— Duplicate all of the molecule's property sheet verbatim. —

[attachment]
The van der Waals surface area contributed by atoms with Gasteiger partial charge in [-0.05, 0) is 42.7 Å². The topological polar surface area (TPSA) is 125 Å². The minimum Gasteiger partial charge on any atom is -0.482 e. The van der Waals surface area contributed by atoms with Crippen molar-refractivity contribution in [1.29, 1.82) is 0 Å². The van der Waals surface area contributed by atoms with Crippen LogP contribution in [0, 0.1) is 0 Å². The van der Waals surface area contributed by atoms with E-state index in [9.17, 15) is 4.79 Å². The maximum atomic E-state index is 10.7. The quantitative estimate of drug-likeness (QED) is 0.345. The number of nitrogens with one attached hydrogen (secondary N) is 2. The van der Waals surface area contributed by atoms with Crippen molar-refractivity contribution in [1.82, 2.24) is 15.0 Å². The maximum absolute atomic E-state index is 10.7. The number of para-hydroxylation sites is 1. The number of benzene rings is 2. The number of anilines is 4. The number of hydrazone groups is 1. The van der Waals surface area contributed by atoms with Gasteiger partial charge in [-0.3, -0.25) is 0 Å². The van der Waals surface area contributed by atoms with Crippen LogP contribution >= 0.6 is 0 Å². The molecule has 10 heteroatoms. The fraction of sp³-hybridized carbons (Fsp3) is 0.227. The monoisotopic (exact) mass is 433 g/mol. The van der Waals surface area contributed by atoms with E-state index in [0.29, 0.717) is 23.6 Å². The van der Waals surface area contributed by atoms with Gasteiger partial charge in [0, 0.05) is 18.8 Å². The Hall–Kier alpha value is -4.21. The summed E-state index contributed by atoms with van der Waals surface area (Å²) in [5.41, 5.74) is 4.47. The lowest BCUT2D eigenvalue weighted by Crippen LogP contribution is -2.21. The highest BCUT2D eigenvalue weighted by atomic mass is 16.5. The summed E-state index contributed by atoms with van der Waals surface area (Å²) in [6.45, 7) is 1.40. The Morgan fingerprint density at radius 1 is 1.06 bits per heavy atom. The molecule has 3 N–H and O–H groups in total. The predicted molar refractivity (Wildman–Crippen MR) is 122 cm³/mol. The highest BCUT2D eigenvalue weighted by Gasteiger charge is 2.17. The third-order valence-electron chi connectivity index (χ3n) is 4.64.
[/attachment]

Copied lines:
The van der Waals surface area contributed by atoms with Gasteiger partial charge in [-0.05, 0) is 42.7 Å². The topological polar surface area (TPSA) is 125 Å². The minimum Gasteiger partial charge on any atom is -0.482 e. The van der Waals surface area contributed by atoms with Crippen molar-refractivity contribution in [1.29, 1.82) is 0 Å². The van der Waals surface area contributed by atoms with Crippen LogP contribution in [0, 0.1) is 0 Å². The van der Waals surface area contributed by atoms with E-state index in [9.17, 15) is 4.79 Å². The maximum atomic E-state index is 10.7. The quantitative estimate of drug-likeness (QED) is 0.345. The number of nitrogens with one attached hydrogen (secondary N) is 2. The van der Waals surface area contributed by atoms with Crippen molar-refractivity contribution in [1.82, 2.24) is 15.0 Å². The maximum absolute atomic E-state index is 10.7. The number of para-hydroxylation sites is 1. The number of benzene rings is 2. The number of anilines is 4. The number of hydrazone groups is 1. The van der Waals surface area contributed by atoms with Gasteiger partial charge in [-0.3, -0.25) is 0 Å². The van der Waals surface area contributed by atoms with Crippen LogP contribution >= 0.6 is 0 Å². The molecule has 10 heteroatoms. The fraction of sp³-hybridized carbons (Fsp3) is 0.227. The monoisotopic (exact) mass is 433 g/mol. The van der Waals surface area contributed by atoms with E-state index in [0.29, 0.717) is 23.6 Å². The van der Waals surface area contributed by atoms with Gasteiger partial charge in [0, 0.05) is 18.8 Å². The Hall–Kier alpha value is -4.21. The summed E-state index contributed by atoms with van der Waals surface area (Å²) in [5.41, 5.74) is 4.47. The lowest BCUT2D eigenvalue weighted by Crippen LogP contribution is -2.21. The highest BCUT2D eigenvalue weighted by atomic mass is 16.5. The summed E-state index contributed by atoms with van der Waals surface area (Å²) in [6.45, 7) is 1.40. The Morgan fingerprint density at radius 1 is 1.06 bits per heavy atom. The molecule has 3 N–H and O–H groups in total. The predicted molar refractivity (Wildman–Crippen MR) is 122 cm³/mol. The highest BCUT2D eigenvalue weighted by Gasteiger charge is 2.17. The third-order valence-electron chi connectivity index (χ3n) is 4.64.